When the spa opened last year, there was a flurry of press, mostly focused on, yes, the views and large outdoor pools looking out over them. A year and a half in, I wanted to see what 21st century wellness looks like when moved into a former army barrack, and how the spa was faring—and so I set sail on the ferry to find out.

The day my experiential compatriot and I went to experience QC NY was overcast with the inconsistent threat of rain—not ideal, but great for keeping away crowds. The spa is open for five-hour sessions until 10 p.m., and we figured a non-weekend would be best, so we headed to catch a ferry that would get us there at 4:30. Once off the boat, I overheard a teenager and her boyfriend ask a man working there, "This is Governors Island, right?" 

I got her hesitation—there is something sort of magically time-skipping about the island, like walking around a town that has been half taken over, half abandoned and frozen in the past. Since the recent development started, it feels like everytime you set foot there, there’s something new to explore. After a few minutes wandering from the ferry down old-timey feeling roads, we reached the spa, and stepped inside.

The City Spa, which is, yes, themed to look like the New York City skyline in wood.

The City Spa, which is, yes, themed to look like the New York City skyline in wood.

Though I understood they couldn’t (slash wouldn’t) change much about the historic nature of the buildings, I was surprised by how old the interiors felt—not in finishes, but in the shorter ceilings, warren-style hallways that defined earlier periods of architecture, the locker rooms and treatment rooms all tucked away into spaces that were clearly not designed for them and thus feel oddly sized at times. We checked in and got changed—the robes don’t have pockets, which I found strange, but assume makes it easier to avoid dealing with lost items. The most notable thing about QC NY is also the strangest—a wide web of extremely curiously themed rooms, which range from the City Sauna ("A kaleidoscopic metropolis, blending futuristic architecture with historic structures. On a clear day, take a seat and admire the unmistakable skyscrapers that enchant the world, while the warm embrace of the sauna envelops your senses") to Park Sauna ("How about taking a walk in the most romantic place in town? The charm of Central Park is renewed in every season") to the Upside Down Room, the design of which was clearly entirely imagined for Instagram posts.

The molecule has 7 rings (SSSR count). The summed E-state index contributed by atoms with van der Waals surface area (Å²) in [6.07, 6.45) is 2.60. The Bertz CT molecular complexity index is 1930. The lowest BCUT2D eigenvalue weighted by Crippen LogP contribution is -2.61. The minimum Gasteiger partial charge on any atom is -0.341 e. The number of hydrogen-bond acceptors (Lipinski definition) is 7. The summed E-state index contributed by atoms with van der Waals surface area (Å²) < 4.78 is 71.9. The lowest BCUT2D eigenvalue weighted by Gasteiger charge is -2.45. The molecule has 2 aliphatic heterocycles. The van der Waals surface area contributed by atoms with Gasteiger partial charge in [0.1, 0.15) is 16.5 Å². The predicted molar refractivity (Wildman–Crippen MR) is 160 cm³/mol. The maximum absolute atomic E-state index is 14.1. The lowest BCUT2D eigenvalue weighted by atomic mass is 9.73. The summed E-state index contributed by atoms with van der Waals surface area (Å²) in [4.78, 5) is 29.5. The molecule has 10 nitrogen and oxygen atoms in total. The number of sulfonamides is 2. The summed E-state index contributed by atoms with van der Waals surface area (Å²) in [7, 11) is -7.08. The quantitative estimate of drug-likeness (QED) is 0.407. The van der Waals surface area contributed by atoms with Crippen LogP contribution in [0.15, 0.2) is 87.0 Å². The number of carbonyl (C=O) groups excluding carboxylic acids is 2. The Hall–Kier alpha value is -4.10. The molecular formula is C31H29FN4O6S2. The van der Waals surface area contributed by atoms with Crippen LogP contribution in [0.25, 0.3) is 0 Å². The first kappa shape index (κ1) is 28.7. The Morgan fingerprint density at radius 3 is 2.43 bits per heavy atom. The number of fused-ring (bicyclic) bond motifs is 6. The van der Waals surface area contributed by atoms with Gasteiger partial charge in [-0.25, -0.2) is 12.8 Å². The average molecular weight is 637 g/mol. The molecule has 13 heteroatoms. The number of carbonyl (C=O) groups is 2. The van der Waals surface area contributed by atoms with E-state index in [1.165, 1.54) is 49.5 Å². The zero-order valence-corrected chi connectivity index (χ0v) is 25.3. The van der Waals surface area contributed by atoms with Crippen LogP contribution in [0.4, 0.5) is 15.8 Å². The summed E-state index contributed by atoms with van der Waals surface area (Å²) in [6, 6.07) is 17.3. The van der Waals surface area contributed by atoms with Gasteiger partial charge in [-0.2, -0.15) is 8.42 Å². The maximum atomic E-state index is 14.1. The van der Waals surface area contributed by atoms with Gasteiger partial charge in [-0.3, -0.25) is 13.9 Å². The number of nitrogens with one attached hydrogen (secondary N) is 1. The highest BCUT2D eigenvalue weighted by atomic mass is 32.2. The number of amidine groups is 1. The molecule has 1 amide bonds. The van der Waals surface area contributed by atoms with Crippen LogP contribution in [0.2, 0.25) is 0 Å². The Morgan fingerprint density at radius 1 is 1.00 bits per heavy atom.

We started downstairs; the place is a bit like a maze, which is enjoyable for unfolding but can certainly mean you’d miss things if you’re not careful. The bottom floor has already seen some wear—paint was peeling off the walls in the Foot Baths room, which actually gave it a bit of a Roman baths vibe. There’s definitely a childlike whimsy that accompanies finding each space, and comparing and contrasting them, and I found myself excited about what would come next.

The main draw, as you might expect, are the outdoor pools. Ignore the placards and you might miss the best one: the Underwater Music Spa Pool, where we dunked our heads, floated and found the dulcet tones of Vivaldi blasting, unbeknownst to the people in the next pool over. Inspired, honestly. Perfect Wellness Group—the American arm of the Italian company Effe—designed several of the custom saunas and steam rooms, and I found myself particularly taken with the sauna on the second floor that provided views of the city, and the table showers. The only thing that seemed to be off brand was the lack of cold plunge.

After trying out every seating arrangement in every pool, we posted up over a serviceable (if not entirely inspired) cheese plate and some delicious Aperol spritzes and enjoyed the view. This is not a deluxe experience—much to the chagrin of some Tripadvisor reviewers, who perhaps thought they were in for the life of the one percent at around $100—but it is communal and surprisingly kitschy in a way that reminded me of an Italian Spa Castle, and in that way, comforting. Showering off at the end of the evening, I spotted the Statue of Liberty through the window—not the wonders of Europe, but a true "only in New York" moment.

Top photo courtesy of Perfect Wellness QC Terme by Stefano Pasqualetti.

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Kate Dries
Kate Dries is Dwell’s Executive Editor. She previously worked at VICE, Jezebel, BuzzFeed, and WBEZ, and has written for many other publications. She's passionate about patinas. Get in touch: kate dot dries at dwell dot com